How to Challenge People

Every manager wants to know how to challenge people.

Competitive business environments require greater productivity and efficiency. High expectations are table stakes.

But how might you challenge people and create an environment where they thrive?

How to challenge people. Image of a giraffe reaching high.

Challenge and growth:

When Julie Winkle Giulioni asks managers about their growth experiences, she often hears about being thrown into the ‘deep end of the pool’ and learning how to swim.

It’s hard to imagine growth apart from challenge.

Think of your growth experiences. How many of them involved challenge?

How to challenge people:


Don’t randomly challenge people. No one wants to improve today if tomorrow you simply demand more. We’re all sick of the lousy managers who constantly pressure people for more. Exasperated employees think, “It doesn’t matter what I do, it’s never enough.”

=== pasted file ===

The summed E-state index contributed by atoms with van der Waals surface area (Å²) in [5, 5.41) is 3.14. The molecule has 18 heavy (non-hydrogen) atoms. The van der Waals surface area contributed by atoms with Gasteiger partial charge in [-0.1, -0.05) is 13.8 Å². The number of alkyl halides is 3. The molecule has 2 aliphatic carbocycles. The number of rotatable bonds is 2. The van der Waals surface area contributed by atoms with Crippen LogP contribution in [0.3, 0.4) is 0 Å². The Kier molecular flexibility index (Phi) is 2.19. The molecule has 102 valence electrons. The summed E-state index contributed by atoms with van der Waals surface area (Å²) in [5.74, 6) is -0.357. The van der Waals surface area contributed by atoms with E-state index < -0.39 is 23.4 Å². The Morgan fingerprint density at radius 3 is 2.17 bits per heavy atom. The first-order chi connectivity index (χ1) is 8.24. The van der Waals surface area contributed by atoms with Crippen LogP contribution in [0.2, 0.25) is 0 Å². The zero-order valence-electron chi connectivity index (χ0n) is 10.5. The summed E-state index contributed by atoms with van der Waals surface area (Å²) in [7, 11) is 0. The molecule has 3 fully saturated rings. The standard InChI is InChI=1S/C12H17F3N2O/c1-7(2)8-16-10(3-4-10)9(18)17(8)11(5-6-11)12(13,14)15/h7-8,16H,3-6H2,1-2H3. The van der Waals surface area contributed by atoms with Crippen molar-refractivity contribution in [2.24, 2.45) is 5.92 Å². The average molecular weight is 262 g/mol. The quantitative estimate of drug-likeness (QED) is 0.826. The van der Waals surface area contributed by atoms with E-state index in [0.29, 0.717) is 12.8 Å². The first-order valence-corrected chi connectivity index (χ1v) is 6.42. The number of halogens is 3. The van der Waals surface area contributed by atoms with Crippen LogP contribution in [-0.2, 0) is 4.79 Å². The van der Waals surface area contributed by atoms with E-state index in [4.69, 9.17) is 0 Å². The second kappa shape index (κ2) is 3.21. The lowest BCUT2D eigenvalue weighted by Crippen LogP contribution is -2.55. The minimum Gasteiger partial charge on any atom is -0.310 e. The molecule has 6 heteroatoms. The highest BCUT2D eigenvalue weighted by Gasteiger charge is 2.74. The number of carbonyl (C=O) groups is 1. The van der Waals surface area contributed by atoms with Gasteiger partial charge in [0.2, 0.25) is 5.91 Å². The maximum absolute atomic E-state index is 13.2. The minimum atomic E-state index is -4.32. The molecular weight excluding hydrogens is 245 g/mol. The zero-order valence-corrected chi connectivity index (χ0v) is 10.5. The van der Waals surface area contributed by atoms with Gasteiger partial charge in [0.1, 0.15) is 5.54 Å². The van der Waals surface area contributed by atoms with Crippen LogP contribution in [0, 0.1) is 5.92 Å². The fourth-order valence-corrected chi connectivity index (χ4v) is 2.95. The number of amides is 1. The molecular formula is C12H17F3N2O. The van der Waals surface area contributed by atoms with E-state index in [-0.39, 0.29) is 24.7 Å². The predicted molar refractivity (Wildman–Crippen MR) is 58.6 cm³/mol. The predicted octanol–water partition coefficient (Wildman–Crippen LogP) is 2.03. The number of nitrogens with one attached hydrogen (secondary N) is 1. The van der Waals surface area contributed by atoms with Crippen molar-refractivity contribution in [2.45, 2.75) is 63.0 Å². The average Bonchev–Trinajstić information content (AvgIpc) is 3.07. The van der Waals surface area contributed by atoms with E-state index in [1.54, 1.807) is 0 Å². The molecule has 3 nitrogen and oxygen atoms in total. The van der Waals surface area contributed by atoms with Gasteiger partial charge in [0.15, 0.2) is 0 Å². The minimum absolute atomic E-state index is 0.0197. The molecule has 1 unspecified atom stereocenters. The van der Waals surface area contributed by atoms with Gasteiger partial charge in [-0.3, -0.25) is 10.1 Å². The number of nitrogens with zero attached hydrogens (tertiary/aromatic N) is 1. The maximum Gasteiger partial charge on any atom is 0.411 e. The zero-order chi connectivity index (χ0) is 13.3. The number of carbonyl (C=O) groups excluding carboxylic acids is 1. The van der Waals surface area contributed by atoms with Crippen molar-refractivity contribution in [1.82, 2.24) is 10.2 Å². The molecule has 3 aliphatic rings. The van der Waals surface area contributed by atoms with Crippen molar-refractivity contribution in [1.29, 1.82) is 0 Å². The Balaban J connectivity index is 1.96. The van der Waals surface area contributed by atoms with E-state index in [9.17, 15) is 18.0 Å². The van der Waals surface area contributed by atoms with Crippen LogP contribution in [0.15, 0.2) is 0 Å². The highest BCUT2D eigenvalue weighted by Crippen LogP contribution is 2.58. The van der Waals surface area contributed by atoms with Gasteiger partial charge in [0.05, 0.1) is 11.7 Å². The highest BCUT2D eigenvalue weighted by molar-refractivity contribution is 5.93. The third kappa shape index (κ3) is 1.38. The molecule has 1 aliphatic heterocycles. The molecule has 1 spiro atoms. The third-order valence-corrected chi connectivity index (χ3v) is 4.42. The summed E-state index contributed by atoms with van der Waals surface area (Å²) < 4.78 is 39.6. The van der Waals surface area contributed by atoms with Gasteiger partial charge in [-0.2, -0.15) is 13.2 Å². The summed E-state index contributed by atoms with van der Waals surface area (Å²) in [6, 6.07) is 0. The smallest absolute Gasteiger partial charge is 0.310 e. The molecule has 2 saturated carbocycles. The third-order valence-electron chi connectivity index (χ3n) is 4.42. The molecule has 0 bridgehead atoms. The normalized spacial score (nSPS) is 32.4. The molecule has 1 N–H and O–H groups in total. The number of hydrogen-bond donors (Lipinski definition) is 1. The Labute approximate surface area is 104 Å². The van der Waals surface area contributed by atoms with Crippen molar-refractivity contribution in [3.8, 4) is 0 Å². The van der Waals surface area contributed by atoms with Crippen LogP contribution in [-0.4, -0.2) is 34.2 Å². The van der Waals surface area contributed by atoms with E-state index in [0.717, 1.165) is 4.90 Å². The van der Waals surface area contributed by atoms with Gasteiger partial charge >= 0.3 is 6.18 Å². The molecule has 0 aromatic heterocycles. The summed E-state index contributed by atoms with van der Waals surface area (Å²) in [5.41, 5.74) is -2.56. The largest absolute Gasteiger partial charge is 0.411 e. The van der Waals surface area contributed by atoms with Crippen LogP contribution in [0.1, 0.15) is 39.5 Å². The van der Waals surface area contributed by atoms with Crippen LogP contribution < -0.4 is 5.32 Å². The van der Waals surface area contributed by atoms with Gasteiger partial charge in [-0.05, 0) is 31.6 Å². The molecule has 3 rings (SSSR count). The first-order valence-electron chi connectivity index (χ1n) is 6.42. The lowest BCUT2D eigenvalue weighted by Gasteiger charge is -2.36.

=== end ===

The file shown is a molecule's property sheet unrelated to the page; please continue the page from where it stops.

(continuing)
Any fool can yell, “Work harder.”

Connect challenge to something relevant to an employee.

Everyone wants to grow. If you can help someone get better at something that matters to them, you’re a hero. People who don’t want to grow belong in jobs where growth doesn’t matter.

Link challenge to growth.

  1. Know everyone’s growth goals.
  2. Know everyone’s career goals.
  3. Align challenge with growth and career goals.
Image of a man pointing and yelling. Any fool can yell, "Work harder."

How to find linkage:

Effective challenge is a two-sided conversation, not a one-sided command.

“Even your best managerial intentions aren’t transmitted telepathically to your employees.” Julie Winkle Giulioni from, Promotions are So Yesterday.

  1. Share opportunities.
  2. Listen to employees.
  3. Collaborate on plans.

“Make challenge feel like an invitation, not an imposition.”

“Greater velocity, volume, and accuracy isn’t squeezing more work out of people. It’s squeezing more development out of work.” Guilioni

How might managers challenge people and help them thrive at the same time?

In her own words:

Author’s note: This post is based on Julie Winkle Guilioni’s new book, Promotions are So Yesterday, and our conversation.